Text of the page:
1. American travelers beware: Real ID is coming, and you should start preparing
American travelers have been hearing about the dreaded arrival of “Real ID Regulations” since 2013, and now, it’s finally becoming a reality. As of October 2020, all Americans traveling domestically with a state-issued identification card will need to show security an ID that has a star in the upper-right hand corner, which means that the ID is compliant with Real ID standards. These new IDs are much more difficult to duplicate and feature a barcode that allows security staff to easily pull up information about each traveler, per the Huffington Post.
Most states—the exceptions being Kentucky, Maine, New Jersey, Oregon and Oklahoma—are Real ID compliant at this point, but that doesn’t mean that the residents of these states are exempt from upgrading their IDs. By October 1, 2020, you’ll have to make a dreaded visit to the DMV with various identification documents to upgrade.
Americans have been warned to start upgrading now in order to avoid the hullabaloo that will inevitably ensue in DMVs country-wide by summer 2020. Luckily, you'll still be able to use your passport to fly.
Read more here.
2. Philly’s culinary boom continues: America’s best restaurant, according to the James Beard Awards, is the city’s very own Zahav
The James Beard Awards, “the Oscars of the food world” per CNN, have chosen Philadephia’s Zahav as their Outstanding Restaurant of 2019.
The Israeli restaurant, whose name means “gold” in Hebrew, opened its doors in 2008 and quickly became a local favorite. The restaurant is best-known for its heavenly bread, called laffa, meat skewers and intimate atmosphere.
Eater reports that Steve Cook, one of the hotspot’s owners, thanked his city for their warm response, but joked that the city hasn’t been “too supportive, because that’s not Philly.”
This is the first time a restaurant from the city of Brotherly Love has taken home the prize for Outstanding Restaurant, but it’s not Zahav’s first time taking home a James Beard Award. Chef Michael Solomonov took home “Best Chef, Mid-Atlantic” in 2011.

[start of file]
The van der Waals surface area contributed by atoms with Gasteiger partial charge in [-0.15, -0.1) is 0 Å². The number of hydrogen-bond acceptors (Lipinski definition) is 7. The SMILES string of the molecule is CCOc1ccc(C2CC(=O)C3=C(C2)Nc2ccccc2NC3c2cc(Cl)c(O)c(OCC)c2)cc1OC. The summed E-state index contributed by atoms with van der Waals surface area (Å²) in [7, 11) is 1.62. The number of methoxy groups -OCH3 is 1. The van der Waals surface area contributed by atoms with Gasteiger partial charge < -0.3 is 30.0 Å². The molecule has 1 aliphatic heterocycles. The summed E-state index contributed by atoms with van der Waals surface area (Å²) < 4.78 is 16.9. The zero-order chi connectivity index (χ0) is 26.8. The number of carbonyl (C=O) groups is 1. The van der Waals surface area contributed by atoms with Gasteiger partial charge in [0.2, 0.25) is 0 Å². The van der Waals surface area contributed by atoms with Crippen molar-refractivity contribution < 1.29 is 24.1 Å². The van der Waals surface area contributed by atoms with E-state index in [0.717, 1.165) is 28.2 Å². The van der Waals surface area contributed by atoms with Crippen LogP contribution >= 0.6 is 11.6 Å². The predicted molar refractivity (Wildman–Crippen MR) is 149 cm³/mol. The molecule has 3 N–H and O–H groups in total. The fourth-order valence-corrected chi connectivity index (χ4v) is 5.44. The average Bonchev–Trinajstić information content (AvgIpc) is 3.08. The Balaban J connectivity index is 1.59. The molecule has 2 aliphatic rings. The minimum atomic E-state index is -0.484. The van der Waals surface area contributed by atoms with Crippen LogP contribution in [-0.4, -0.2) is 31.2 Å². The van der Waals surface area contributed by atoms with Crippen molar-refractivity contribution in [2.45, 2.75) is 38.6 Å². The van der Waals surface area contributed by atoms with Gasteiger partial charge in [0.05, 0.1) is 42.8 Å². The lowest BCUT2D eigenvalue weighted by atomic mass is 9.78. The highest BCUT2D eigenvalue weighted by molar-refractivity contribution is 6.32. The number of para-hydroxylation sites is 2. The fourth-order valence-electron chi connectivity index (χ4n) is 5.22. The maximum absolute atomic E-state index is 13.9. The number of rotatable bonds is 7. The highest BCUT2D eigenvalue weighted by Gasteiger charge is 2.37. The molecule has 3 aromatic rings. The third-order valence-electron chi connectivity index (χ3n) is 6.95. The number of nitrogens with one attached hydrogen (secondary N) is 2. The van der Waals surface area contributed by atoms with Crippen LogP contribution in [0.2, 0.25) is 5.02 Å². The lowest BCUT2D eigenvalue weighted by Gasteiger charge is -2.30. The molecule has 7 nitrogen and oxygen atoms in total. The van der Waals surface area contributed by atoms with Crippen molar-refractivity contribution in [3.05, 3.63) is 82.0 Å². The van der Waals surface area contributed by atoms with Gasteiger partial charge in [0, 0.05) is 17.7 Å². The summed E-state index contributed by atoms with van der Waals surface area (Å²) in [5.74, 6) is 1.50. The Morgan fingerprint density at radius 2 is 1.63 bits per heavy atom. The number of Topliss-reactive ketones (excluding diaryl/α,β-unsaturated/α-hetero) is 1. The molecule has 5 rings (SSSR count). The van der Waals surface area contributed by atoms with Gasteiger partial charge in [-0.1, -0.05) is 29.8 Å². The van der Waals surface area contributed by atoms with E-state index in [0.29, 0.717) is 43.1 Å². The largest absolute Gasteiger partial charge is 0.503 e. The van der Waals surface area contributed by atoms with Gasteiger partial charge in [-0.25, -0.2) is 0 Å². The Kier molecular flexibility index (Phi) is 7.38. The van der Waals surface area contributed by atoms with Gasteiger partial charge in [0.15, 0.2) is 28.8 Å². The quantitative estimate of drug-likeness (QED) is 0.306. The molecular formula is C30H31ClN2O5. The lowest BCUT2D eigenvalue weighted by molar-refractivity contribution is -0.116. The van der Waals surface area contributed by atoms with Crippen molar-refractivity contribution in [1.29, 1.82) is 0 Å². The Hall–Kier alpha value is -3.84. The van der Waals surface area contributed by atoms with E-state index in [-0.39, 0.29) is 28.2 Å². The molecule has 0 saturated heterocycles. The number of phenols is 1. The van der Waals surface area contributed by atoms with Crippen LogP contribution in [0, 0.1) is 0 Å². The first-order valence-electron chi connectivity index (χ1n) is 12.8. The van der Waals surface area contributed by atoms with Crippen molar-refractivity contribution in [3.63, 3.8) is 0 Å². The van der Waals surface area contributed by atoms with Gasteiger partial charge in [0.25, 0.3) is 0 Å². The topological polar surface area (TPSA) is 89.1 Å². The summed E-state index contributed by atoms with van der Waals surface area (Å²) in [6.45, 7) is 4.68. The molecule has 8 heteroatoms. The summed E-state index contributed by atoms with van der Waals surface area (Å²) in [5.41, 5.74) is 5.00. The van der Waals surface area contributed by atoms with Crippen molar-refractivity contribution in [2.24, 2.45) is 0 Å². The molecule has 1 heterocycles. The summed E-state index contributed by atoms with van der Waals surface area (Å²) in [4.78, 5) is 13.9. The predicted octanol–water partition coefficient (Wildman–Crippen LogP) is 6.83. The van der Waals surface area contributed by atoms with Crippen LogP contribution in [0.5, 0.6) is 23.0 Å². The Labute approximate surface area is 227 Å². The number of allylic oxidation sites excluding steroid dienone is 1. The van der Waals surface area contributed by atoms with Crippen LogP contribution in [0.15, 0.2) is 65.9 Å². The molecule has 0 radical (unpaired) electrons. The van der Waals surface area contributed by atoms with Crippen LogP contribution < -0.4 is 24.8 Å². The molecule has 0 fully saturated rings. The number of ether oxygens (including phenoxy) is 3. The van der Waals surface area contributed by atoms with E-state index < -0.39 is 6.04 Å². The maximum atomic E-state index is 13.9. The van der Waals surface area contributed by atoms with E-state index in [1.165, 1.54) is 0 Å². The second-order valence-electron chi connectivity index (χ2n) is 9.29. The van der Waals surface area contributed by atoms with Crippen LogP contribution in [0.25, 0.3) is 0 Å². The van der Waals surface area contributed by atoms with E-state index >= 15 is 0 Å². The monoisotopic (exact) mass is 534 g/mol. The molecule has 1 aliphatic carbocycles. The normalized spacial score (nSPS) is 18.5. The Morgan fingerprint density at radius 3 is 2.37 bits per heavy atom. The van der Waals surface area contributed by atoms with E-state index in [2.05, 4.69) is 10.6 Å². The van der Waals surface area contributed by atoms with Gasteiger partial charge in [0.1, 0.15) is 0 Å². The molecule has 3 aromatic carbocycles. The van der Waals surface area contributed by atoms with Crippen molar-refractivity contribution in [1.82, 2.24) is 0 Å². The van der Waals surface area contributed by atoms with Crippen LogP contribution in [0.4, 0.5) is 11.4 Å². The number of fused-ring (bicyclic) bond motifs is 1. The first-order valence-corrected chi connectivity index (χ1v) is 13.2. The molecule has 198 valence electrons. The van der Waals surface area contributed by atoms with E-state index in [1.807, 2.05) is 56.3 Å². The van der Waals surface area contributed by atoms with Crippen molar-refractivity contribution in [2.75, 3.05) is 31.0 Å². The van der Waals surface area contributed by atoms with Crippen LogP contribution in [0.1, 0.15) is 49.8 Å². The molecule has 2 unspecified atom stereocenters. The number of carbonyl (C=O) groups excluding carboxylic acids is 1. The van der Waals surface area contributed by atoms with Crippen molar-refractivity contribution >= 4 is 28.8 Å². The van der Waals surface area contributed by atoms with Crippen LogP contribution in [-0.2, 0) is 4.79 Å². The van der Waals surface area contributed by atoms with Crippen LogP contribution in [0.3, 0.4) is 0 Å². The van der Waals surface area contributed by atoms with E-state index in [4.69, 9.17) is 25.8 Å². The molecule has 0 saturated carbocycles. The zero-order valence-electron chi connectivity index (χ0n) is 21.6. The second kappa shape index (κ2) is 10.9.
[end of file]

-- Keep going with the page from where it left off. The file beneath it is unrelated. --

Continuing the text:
Read more here.
3. Urban Farm Cafe coming to London
As the sustainable food industry continues to grow, we have been seeing more and more restaurants and cafes trying to bring consumers closer to the food they eat. Snackbar in London is taking this concept to a whole new level.
Freddie Janssen, who wrote Pickled, and Great British Chefs’ “Ones to Watch” Anais van Manen are currently fundraising to give their London-based venture Snackbar a new three-story home. Located near Dalston Junction in east London, Snackbar would be part cafe, part urban farm and part co-working space.
Janssen and van Manen will partner with Farm:shop to bring urban farming to the neighborhood. The duo plans on including mini-farm installations and an outdoor polytunnel, where they plan on growing their own veggies. One of their main goals? To get Londoners excited about growing their own food.
Read more here.
4. Japanese city asks tourists: Don’t eat while walking
So far in 2019, we’ve seen bans on selfie sticks, a ban on flip-flops and, now, a ban on eating while walking. Kamakura, a small coastal city and popular day-trip destination for tourists visiting Tokyo, has decided to prohibit tourists from committing this cultural faux pas.
According to CNN, more important than the societal distaste for the behavior is that eating while walking often leads to an increase in litter, which creates more work for the locals and also attract animals. While the city of Kamakura has decided not to hit violators with a fine at this time, tourists in Florence, Italy who eat-while-walk won’t be so lucky. The Italian cultural mecca implemented a similar ordinance and currently issues $500 euro fines to tourists who obstruct roads and sidewalks while gobbling food on-the-go.
Read more here.
5. New European passport stamp alert: North Macedonia
For those of you who thought you had collected every European country’s passport stamp, you’re officially one short. After a long, contentious battle over the tiny country’s post-independence name, the “former Yugoslav Republic of Macedonia” (as it was officially named when admitted into the United Nations in 1993) now goes by “the Republic of North Macedonia.”
While shifting from “Macedonia” to “North Macedonia” might not seem like a big deal, adding an extra word has profound consequences for the country’s future: now North Macedonia can begin talks to join the European Union. North Macedonia’s neighbor, Greece, was previously blocking the country from entering the EU on the grounds that “Macedonia” is also the name of a Greek province. Now that the country is “North Macedonia,” Greece has agreed to drop its opposition.
Among North Macedonia’s hopes with their ascension to the EU is that more tourists will come to know the country’s unique history and culture. The New York Times calls the country “a dream for do-it-yourself adventurers.”
Learn how to plan your multi-city (and island) dream trip to Greece here. And hey—why not add a pit-stop in North Macedonia while you're at it?